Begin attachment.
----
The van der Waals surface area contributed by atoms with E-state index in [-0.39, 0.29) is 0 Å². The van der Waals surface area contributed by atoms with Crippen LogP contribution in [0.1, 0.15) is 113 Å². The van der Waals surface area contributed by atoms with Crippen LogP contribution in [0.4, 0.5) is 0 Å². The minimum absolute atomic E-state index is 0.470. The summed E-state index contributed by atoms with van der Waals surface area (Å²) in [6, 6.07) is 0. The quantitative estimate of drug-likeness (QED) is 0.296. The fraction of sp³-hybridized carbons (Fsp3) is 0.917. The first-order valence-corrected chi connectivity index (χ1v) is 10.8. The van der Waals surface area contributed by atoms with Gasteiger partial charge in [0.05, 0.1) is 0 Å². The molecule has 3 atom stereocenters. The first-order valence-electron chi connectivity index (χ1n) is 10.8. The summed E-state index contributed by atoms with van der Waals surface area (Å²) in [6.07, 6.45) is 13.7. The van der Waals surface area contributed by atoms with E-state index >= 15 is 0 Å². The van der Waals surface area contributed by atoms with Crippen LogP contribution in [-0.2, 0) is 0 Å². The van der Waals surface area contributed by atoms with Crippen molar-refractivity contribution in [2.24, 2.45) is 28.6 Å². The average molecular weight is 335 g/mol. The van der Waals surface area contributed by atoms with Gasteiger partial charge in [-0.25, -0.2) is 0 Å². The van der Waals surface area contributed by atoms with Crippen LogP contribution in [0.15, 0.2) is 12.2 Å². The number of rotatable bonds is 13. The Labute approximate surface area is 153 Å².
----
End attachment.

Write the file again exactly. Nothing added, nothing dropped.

The van der Waals surface area contributed by atoms with E-state index in [-0.39, 0.29) is 0 Å². The van der Waals surface area contributed by atoms with Crippen LogP contribution in [0.1, 0.15) is 113 Å². The van der Waals surface area contributed by atoms with Crippen LogP contribution in [0.4, 0.5) is 0 Å². The minimum absolute atomic E-state index is 0.470. The summed E-state index contributed by atoms with van der Waals surface area (Å²) in [6, 6.07) is 0. The quantitative estimate of drug-likeness (QED) is 0.296. The fraction of sp³-hybridized carbons (Fsp3) is 0.917. The first-order valence-corrected chi connectivity index (χ1v) is 10.8. The van der Waals surface area contributed by atoms with Gasteiger partial charge in [0.05, 0.1) is 0 Å². The molecule has 3 atom stereocenters. The first-order valence-electron chi connectivity index (χ1n) is 10.8. The summed E-state index contributed by atoms with van der Waals surface area (Å²) in [6.07, 6.45) is 13.7. The van der Waals surface area contributed by atoms with E-state index >= 15 is 0 Å². The van der Waals surface area contributed by atoms with Crippen LogP contribution in [-0.2, 0) is 0 Å². The van der Waals surface area contributed by atoms with Crippen molar-refractivity contribution in [2.24, 2.45) is 28.6 Å². The average molecular weight is 335 g/mol. The van der Waals surface area contributed by atoms with Gasteiger partial charge in [-0.25, -0.2) is 0 Å². The van der Waals surface area contributed by atoms with Crippen LogP contribution in [0.15, 0.2) is 12.2 Å². The number of rotatable bonds is 13. The Labute approximate surface area is 153 Å².